- Modifications for Success. Rule number one for any restaurant is do the research and build a projected profit model. In this process, we can help restaurant owners adapt their concept to deliver desired profits on the anticipated sales. These adaptations may come in the form of menu engineering, operating efficiencies or other methods. Thinking of all the restaurants in the development as one big restaurant also helps with profitability. For example, getting all restaurants to agree to use as many of the same vendors as possible gives them all greater cost of goods bargaining power. When the landlord can facilitate better economics for their tenants, there is less turnover, better maintained facilities, healthier owner profit and higher lease value. The profit modeling process also helps to solidify the concept and how it will operate. We look at drawings to evaluate work flow and efficient use of the space. We set standards for production and service timing, and we teach proper budgeting and sales building techniques. We look for “landmines,” and we disarm and eliminate them. When we are finished with the profit model, it becomes an operating budget and a roadmap for success.
- Means for Inspection and Direction.Too often the only conversation that happens between real estate developers (or property managers and landlords) and their tenants is “I’m struggling, I need a rent reduction.” Usually by this time it is too late to salvage the restaurant business. We always advocate for continual engagement between property manager and restaurant owner. We can develop a simple-but-regimented inspection process for each concept that allows the property manager to easily assess the health of that restaurant, allowing them to spot problems and recommend solutions early. This open and consistent dialog leads to solutions that are mutually beneficial to the landlord and the tenant. Things like consolidated marketing efforts and employee parking solutions come from this dialog and create constant win-wins. Tenants will pay a premium for space that is hard to break into and whose landlord is on their side. Far from an amenity, this service commands higher rent.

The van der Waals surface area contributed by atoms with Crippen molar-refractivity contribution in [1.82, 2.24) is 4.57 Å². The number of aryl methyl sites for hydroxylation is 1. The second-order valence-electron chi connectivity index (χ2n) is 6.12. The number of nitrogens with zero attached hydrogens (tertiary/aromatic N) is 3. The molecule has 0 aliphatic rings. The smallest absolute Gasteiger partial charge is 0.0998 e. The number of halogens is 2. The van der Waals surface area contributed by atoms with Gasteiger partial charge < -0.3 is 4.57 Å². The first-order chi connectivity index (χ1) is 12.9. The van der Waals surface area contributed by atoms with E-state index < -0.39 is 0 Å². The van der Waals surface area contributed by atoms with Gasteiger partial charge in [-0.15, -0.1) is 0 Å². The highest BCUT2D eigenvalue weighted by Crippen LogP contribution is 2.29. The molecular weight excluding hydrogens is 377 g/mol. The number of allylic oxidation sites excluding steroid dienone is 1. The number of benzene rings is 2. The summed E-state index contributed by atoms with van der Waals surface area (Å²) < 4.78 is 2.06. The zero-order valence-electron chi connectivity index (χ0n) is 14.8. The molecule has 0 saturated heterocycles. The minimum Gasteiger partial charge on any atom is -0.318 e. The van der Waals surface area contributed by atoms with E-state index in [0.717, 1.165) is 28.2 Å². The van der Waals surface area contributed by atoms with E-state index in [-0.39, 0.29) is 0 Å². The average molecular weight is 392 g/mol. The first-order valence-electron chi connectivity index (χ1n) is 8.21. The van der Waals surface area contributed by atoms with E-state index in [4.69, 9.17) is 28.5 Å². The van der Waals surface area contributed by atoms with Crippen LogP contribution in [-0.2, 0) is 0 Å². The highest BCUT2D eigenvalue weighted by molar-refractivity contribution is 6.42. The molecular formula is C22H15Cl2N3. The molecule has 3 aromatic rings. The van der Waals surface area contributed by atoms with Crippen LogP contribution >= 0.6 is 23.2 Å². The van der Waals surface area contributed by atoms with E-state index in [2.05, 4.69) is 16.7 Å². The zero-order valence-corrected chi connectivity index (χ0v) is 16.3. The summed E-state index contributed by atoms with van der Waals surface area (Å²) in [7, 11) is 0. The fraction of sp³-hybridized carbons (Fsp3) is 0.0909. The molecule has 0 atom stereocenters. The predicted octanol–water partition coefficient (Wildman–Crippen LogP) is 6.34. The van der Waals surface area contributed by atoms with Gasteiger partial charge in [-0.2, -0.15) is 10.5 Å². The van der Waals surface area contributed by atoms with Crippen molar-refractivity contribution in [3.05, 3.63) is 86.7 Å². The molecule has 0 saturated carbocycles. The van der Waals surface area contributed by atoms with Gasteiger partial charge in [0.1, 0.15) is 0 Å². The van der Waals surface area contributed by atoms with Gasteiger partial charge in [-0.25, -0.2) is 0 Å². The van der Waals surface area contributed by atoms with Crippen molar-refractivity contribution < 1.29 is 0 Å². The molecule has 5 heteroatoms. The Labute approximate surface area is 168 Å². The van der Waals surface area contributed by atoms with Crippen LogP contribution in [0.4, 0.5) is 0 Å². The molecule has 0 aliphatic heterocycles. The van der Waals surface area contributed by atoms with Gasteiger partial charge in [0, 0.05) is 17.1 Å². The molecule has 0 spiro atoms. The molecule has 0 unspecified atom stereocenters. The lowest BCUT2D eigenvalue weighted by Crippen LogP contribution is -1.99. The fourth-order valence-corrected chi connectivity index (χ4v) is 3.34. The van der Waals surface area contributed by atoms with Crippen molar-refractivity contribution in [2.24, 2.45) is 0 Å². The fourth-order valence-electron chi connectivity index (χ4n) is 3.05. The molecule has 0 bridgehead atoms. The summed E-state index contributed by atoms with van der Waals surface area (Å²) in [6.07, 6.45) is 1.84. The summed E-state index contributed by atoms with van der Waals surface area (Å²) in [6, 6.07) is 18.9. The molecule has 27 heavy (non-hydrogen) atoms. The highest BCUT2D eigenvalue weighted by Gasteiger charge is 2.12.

The above three basic needs are solid ways for developers to move forward with food driving the success of any real estate development.
We also believe that the future will see real estate developers driving the process even more by hiring one team to create, design and open all the food service segments within a property. This one team would curate assortment, be responsible for building profitable businesses and then direct those businesses through opening “pains”. Once the restaurants are operating solidly, they could be sold to investors who are much more willing to buy successful operations than to invest in “ideas and dreams.”
While the investment is larger upfront for the developer, it would free them from tenant improvement credits or build out contributions every time a new restaurant moves in. It would allow for better rents on an already profitable business and decrease turnover. While far different than the way food tenants are traditionally engaged, the process of putting landlords in the drivers’ seat is the future and will become more commonplace as landlords learn to partner with groups that can eliminate the food and beverage learning curve.